Skip to main content
Part of complete coverage on
 

Carly Fiorina slams Dems' 'War on Women' campaign

By S.E. Cupp
updated 5:29 PM EDT, Mon June 30, 2014
Carly Fiorina, former CEO of Hewlett-Packard, at an event in Washington, D.C. in 2013.
Carly Fiorina, former CEO of Hewlett-Packard, at an event in Washington, D.C. in 2013.
STORY HIGHLIGHTS
  • S.E. Cupp interviews former Senate candidate Carly Fiorina about her new initiative
  • Fiorina is launching Unlocking Potential (UP) Project, which will focus on female voters
  • Utilizing the latest technology, it will rally GOP women in key states for the Senate race
  • Fiorina's project is a direct response to Democrats' "War on Women' campaign

Editor's note: S.E. Cupp is co-host of "Crossfire," which airs at 6:30 p.m. ET weekdays on CNN. She is also the author of "Losing Our Religion: The Liberal Media's Attack on Christianity," co-author of "Why You're Wrong About the Right," a columnist at the New York Daily News and a political commentator for Glenn Beck's The Blaze. The opinions expressed in this commentary are solely those of the author.

(CNN) -- Today, former Senate candidate and Hewlett-Packard CEO Carly Fiorina announced a new initiative called the Unlocking Potential (UP) Project, which will organize conservative and Republican women in key states to educate and turn out voters.

According to Fiorina, the UP Project will engage women at the grassroots level to help conservatives close the gender and technology gap. It will utilize cutting-edge technology and techniques to target, persuade and turn out female voters in six key states with competitive 2014 Senate races: Colorado, Iowa, Michigan, New Hampshire, North Carolina and Virginia.

This morning, I spoke with Fiorina about the effort and whether or not she has any future plans to run for office.

S.E. Cupp
S.E. Cupp

S.E. Cupp: Is this a direct response to the Democrats' "War on Women" campaign strategy?

Carly Fiorina: Yes, exactly. And the idea really came to me when I spoke at CPAC earlier this year. In my speech, I took on the "War on Women" directly, and the response was overwhelming. I heard from so many women saying this is what they needed. It can help deliver their messages and provide resources to get them mobilized.

Cupp: It sounds like you're talking about dispatching an army of women to go door-to-door. I can't decide if that's a retro approach or a modern one.

Fiorina: Well, I think one of the things that we learned in both the Obama campaign and the tea party movement -- so, truly polar opposites -- is that they engaged people on the ground in a very personal manner, with personal outreach. And that's what works. And it particularly works with women. They are persuaded by other women they know.

Cupp: So, no parachuting in at the last minute, running an ad, and expecting women to turn out?

Fiorina: No. All the data says that people are most persuaded by people they know. We are going to engage people in the communities where they live and work, train them where they are, and measure the results so we know what's working. That matters a lot.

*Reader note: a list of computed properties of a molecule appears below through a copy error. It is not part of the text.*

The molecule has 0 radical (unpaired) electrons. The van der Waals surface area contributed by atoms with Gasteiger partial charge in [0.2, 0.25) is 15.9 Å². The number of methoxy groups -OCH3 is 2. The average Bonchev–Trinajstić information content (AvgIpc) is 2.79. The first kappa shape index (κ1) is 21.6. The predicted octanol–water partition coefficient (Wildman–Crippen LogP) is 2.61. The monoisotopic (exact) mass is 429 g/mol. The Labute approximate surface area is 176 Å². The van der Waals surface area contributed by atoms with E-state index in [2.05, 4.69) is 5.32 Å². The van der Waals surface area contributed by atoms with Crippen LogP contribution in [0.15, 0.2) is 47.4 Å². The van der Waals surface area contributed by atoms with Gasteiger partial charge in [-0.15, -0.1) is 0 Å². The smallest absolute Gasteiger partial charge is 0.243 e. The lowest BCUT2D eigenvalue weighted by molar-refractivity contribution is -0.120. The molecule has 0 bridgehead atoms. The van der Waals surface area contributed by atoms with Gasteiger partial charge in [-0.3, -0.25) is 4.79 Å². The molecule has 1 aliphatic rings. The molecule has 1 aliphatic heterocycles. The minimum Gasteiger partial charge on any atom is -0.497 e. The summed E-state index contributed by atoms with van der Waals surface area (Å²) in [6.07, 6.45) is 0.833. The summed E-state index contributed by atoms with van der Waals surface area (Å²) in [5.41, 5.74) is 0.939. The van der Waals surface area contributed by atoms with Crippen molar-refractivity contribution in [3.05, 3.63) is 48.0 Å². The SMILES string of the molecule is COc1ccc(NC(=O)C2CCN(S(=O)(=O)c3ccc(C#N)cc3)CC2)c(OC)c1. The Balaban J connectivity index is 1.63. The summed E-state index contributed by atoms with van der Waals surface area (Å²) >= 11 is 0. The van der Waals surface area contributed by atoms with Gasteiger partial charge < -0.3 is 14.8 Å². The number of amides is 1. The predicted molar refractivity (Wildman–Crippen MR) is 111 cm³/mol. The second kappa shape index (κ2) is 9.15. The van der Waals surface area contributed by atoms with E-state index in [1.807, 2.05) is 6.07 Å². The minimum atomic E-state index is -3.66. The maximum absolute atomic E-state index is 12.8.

Cupp: So is it old-fashioned grass roots campaigning?

Fiorina: Well, it's modern in that we're using technology to train our messengers and broaden our messages. But the politics of personal relationships still matters the most.

Cupp: So Democrats will merely say, "Candidate X opposes the Paycheck Fairness Act. Candidate X is against women." It won't matter, by the way, if Candidate X is a woman herself. How should conservatives combat this?

Fiorina: I think in some cases we just have to take on the facts. There are plenty of laws in place today that a woman can look to if she's truly discriminated against at work, where she's actually earning less for the same job as her male counterpart.

So the Paycheck Fairness Act, the Lilly Ledbetter Fair Pay Act -- these are tokens. They're gestures. They don't truly help women advance.

We can't avoid the factual arguments, because they're on our side.

Cupp: Are women single-issue voters?

Fiorina: Absolutely not. Of course, there are some people -- men and women -- who truly vote on single issues. But they are not a majority, and certainly not a majority of women. Women make up 53% of the vote, and their views are as broad and diverse as are men's. Most women care about jobs and the economy, and the polls bear this out.

And you know, even when the issue is life and choice, most women think that abortion after five months is egregious.

Cupp: So what hasn't the GOP been doing right to target women voters?

Fiorina: It's not a question of doing things wrong. It's a question of leaving things out.

First, all of the ads that run are very helpful, but they're not as helpful as an effective grassroots plan. Sometimes we talk at a high level about policies and principles, but we need to bring it down to a personal level. We talk a lot about less taxes and less regulation -- as principles. But if you're a single mom with two kids and you're trying to open a hair dressing shop, it's going to take you over a year to deal with all the regulations to do that, and you have a tax code that's thousands of pages long. You might get discouraged. We're destroying more businesses than we're creating in this country.

Cupp: Do Republican male candidates need "sensitivity training"?